How do we feel about soy?

Soy. People consume it in tofu, veggie burgers, milk, processed foods, candy, imitation lunch meats, imitation cheeses, imitation butters, imitation eggs, etamame, tempeh, and many more cultural and vege-cultural staples. It is the component of much related to protein in the vegetarian and vegan worlds. Soy is the legume of the modern era. It came out of East Asia, loved by residents of Portland and Boulder, and can produce pretty much the most protein per acre compared to any other veggie. The American Midwest is absolutely covered by it. We actually grow more of it than the stereotypical tofu-eaters the Chinese. It comprised 77.5 million acres of the US in 2009. Americans eat a lot of soy. It’s hard to pick up anything in the middle aisle of an American grocery store without the word “soy” in at least one of the ingredients. It’s abundant, it’s got subsidies, and it’s cheap as a result.

The main concern with soy usually centers around how it affects hormones. On a molecular level, the isoflavones that are found in soy pretend like they are estrogen and can block the real estrogen that your body makes from reaching your receptors which tell the nervous system what to do. A good biological Q & A that goes into more detail can be found here.

So, what’s the science? Let’s take a look.

Soy is really not that okay–
Soy proponents are quick to tell you that it prevents breast cancer or other cancers, especially when it is consumed in the early human years of life, and that some cancers associated with estrogen have not been shown to be aggregated by soy. It has also been shown to kill cancer cells.

Science is not about drawing opinions from individual studies. It is about careful, empirical studies as well as the aggregation of such studies and their comparison to one another. There are so many studies on soy that there are several meta-analyses (aka M-A, or studies of groups of studies trying to find patterns and draw conclusions from aggregate scientific data). These don’t seem so promising for the soy industry or for those that swear that high levels of soy will lead to a better life. One M-A states,

“Our study suggests soy isoflavones intake is associated with a significant reduced risk of breast cancer incidence in Asian populations, but not in Western populations. Further studies are warranted to confirm the finding of an inverse association of soy consumption with risk of breast cancer recurrence.”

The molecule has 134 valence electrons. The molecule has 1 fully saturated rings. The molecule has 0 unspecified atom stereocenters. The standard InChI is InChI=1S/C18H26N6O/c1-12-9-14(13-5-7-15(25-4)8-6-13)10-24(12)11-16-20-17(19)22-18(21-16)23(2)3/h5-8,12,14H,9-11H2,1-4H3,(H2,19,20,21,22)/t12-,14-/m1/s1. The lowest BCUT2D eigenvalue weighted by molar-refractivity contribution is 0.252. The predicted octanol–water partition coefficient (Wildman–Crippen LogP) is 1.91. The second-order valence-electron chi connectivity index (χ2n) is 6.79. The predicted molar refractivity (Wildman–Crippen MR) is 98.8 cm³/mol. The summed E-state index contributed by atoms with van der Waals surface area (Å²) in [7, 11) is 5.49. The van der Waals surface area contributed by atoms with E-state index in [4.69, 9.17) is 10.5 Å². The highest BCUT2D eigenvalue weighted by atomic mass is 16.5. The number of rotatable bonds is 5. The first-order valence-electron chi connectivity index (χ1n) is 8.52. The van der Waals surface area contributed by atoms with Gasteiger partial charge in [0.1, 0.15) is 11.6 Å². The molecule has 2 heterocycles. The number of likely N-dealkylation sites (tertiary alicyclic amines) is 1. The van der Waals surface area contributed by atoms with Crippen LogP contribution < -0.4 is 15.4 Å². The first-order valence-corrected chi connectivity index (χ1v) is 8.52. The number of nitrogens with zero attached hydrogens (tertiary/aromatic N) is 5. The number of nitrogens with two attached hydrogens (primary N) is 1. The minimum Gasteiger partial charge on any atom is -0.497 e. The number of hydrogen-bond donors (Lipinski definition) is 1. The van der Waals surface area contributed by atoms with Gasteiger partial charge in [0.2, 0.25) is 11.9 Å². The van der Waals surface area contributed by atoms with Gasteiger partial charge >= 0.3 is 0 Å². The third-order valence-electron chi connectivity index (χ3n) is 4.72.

Essentially, they are saying that for some reasons these studies are showing that Asian women have reduced breast cancer risk from these soy studies but not Americans, and that we need more information before we can draw any conclusion (read: before we can go around telling everyone to eat more soy). Another M-A from 2009 focusing on breast cancer delivered the conclusion that,

“The findings of the M-A were not deemed credible because of deficient information regarding the target population and outcome variable, lack of confounder control, unclear inclusion and exclusion criteria of the sample, and invalid methods of data abstraction. Because the findings were not credible, they were deemed not to be clinically applicable. Therefore, a high soy diet would not necessarily be recommended.”

…which is just medical-talk for this was inconclusive; don’t go around telling everyone to eat tons of soy.

Walking away from this, what would a vegetarian have to think? Not much. We need to know more. In the meantime, when practicing a vegetarian diet, soy should be taken in moderation, and other proteins given precedent–likely legumes, seeds, and nuts. When in doubt, add some fat to keep you full. Personally, after reading all of these studies, I don’t see eating soy an issue. I see eating a ton of soy an issue–call it the precautionary principle that anti-GMO/Organic food advocates love so much.

The science here isn’t going to change anyone’s mind–just going to have them scratch it. The paleos hate it, the vegans love it. I’ll keep eating my tofu curry and stir fry here and there. May it be so.

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